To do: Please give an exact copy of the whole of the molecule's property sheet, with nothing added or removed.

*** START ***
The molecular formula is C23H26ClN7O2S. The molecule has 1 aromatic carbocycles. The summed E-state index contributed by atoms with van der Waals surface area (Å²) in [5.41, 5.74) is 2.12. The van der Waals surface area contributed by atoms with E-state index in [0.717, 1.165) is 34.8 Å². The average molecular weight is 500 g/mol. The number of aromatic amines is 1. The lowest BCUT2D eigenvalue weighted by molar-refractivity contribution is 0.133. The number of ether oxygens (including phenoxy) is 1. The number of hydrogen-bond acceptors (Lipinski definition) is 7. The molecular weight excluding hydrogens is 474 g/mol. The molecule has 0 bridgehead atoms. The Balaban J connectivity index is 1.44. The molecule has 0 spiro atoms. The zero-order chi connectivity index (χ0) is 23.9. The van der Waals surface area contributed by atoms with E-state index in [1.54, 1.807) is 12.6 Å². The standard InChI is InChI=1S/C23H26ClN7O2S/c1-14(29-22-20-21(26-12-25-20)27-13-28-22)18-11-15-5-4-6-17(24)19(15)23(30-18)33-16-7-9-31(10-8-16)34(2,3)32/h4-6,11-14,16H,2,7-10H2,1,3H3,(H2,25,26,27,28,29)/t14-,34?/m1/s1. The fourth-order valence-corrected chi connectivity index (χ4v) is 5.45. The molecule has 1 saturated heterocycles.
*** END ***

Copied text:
The molecular formula is C23H26ClN7O2S. The molecule has 1 aromatic carbocycles. The summed E-state index contributed by atoms with van der Waals surface area (Å²) in [5.41, 5.74) is 2.12. The van der Waals surface area contributed by atoms with E-state index in [0.717, 1.165) is 34.8 Å². The average molecular weight is 500 g/mol. The number of aromatic amines is 1. The lowest BCUT2D eigenvalue weighted by molar-refractivity contribution is 0.133. The number of ether oxygens (including phenoxy) is 1. The number of hydrogen-bond acceptors (Lipinski definition) is 7. The molecular weight excluding hydrogens is 474 g/mol. The molecule has 0 bridgehead atoms. The Balaban J connectivity index is 1.44. The molecule has 0 spiro atoms. The zero-order chi connectivity index (χ0) is 23.9. The van der Waals surface area contributed by atoms with E-state index in [1.54, 1.807) is 12.6 Å². The standard InChI is InChI=1S/C23H26ClN7O2S/c1-14(29-22-20-21(26-12-25-20)27-13-28-22)18-11-15-5-4-6-17(24)19(15)23(30-18)33-16-7-9-31(10-8-16)34(2,3)32/h4-6,11-14,16H,2,7-10H2,1,3H3,(H2,25,26,27,28,29)/t14-,34?/m1/s1. The fourth-order valence-corrected chi connectivity index (χ4v) is 5.45. The molecule has 1 saturated heterocycles.